EXTRA – Beer Disruption

Beer Disruption

Nick Yarwood

I’m writing this whilst visiting Portland in Oregon, USA, having flown over from Boston and Philadelphia. I was last in the States ten years ago. Bars were dominated by Miller Lite and Budweiser; it was difficult to find any beer with flavour unless visiting one of a small number of new breweries that were just starting to take root.

I may as well be in a parallel beer universe now.

Almost any town of any size in New England and on the West Coast has a small brewery or three. And their beers are in every bar, in a multitude of (mainly) delicious styles and flavours. Five or six is a minimum and up to fifteen or twenty isn’t unusual.

Bars often have a list they hand out of their current offerings, helpfully giving a brief description, strength, bitterness in IBUs (International Bittering Units) and the price. Strength can be as low as 4.5% ABV but is typically around 6% and higher. I tried a rich and delicious 12.3% Oatmeal Stout in Boston – thankfully in a 5 oz measure!  Cloudy beers are common, intentionally. But that in no way detracts from the enjoyment of interesting colours, full aromas and complex flavours. Highly hopped New England style IPAs are abundant, for sure. But not exclusively, with malty Reds, English Pale Ales, Stouts, Porters and American Pale Ales readily on offer.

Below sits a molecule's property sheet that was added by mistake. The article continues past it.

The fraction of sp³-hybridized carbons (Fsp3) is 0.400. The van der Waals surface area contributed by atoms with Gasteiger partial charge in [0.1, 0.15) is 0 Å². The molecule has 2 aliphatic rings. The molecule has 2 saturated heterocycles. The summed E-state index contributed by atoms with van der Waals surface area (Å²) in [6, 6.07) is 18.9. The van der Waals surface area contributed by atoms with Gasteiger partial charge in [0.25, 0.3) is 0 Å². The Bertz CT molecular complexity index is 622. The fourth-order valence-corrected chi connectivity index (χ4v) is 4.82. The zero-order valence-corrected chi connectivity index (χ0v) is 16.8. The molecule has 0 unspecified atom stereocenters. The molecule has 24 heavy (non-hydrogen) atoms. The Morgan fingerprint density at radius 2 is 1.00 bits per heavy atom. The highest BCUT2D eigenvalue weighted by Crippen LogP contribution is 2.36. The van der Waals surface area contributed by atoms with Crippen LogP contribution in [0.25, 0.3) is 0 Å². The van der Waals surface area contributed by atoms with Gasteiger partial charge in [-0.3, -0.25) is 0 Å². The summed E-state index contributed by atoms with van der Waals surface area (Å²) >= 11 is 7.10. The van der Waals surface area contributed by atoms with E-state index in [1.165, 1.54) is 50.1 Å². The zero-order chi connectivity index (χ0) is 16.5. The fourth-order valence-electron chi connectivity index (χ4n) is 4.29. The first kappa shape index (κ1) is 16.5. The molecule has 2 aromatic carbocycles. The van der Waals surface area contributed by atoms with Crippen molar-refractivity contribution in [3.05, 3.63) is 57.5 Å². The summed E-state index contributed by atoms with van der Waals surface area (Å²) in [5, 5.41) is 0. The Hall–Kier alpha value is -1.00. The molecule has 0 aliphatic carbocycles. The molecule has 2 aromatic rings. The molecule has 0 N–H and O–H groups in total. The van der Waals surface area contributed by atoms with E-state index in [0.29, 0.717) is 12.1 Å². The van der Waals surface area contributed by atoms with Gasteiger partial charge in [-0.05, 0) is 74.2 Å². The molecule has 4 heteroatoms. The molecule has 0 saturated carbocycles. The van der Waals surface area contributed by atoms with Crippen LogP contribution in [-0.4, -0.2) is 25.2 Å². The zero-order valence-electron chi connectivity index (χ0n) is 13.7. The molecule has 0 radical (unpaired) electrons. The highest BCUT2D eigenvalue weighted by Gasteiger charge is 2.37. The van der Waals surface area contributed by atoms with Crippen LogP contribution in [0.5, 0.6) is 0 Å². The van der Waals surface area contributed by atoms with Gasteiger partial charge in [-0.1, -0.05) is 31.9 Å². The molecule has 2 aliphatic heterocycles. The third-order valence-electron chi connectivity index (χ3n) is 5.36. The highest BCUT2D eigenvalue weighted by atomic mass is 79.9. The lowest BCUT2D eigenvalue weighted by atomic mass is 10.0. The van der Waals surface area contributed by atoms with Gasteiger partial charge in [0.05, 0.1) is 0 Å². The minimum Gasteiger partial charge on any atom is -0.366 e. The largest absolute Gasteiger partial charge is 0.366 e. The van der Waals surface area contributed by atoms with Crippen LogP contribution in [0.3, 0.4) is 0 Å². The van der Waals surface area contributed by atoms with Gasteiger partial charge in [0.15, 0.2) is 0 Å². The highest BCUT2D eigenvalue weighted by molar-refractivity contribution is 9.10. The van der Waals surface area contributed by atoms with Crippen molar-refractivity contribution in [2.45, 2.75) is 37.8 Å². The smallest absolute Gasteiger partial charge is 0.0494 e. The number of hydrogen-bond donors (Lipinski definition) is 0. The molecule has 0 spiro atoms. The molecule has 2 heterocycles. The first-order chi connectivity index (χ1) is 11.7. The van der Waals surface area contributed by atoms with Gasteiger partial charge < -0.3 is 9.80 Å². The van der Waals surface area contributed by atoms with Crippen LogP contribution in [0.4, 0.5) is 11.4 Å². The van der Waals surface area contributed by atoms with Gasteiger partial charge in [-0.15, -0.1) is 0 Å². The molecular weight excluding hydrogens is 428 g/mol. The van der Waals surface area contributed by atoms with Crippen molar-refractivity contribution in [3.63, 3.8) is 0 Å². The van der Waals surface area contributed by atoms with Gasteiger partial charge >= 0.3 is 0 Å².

There’s a very enthusiastic following and great interest from people of all ages, particularly Millennials, with disposable income. Bar staff are very knowledgeable and enthusiastic about their beers. It’s not cheap by British comparison – $6 for a US pint (16 oz), so equivalent to about £5 a pint in the UK.

Why is this of interest, you may be thinking?

What starts in the States often migrates to the UK. And Craft Beer has already arrived. It’s got the same interesting variety. It’s different. It’s modern. It has the same appeal. It’s easy to keep and dispense. And it comes at a premium price, same as in the States.

UK breweries with their finger on the pulse are responding with their own versions. And it’s influencing the flavours and styles of cask ales too – and that’s the opportunity not present in the States. The big boys are buying up small breweries to stay in the game on both sides of the Atlantic – (watch out for more ubiquitous Doom Bars).

It’s a disrupter, and it’s in the UK to stay. Those that adapt will surely survive and prosper. Whether they be brewers, pubs, bars or real ale campaigners.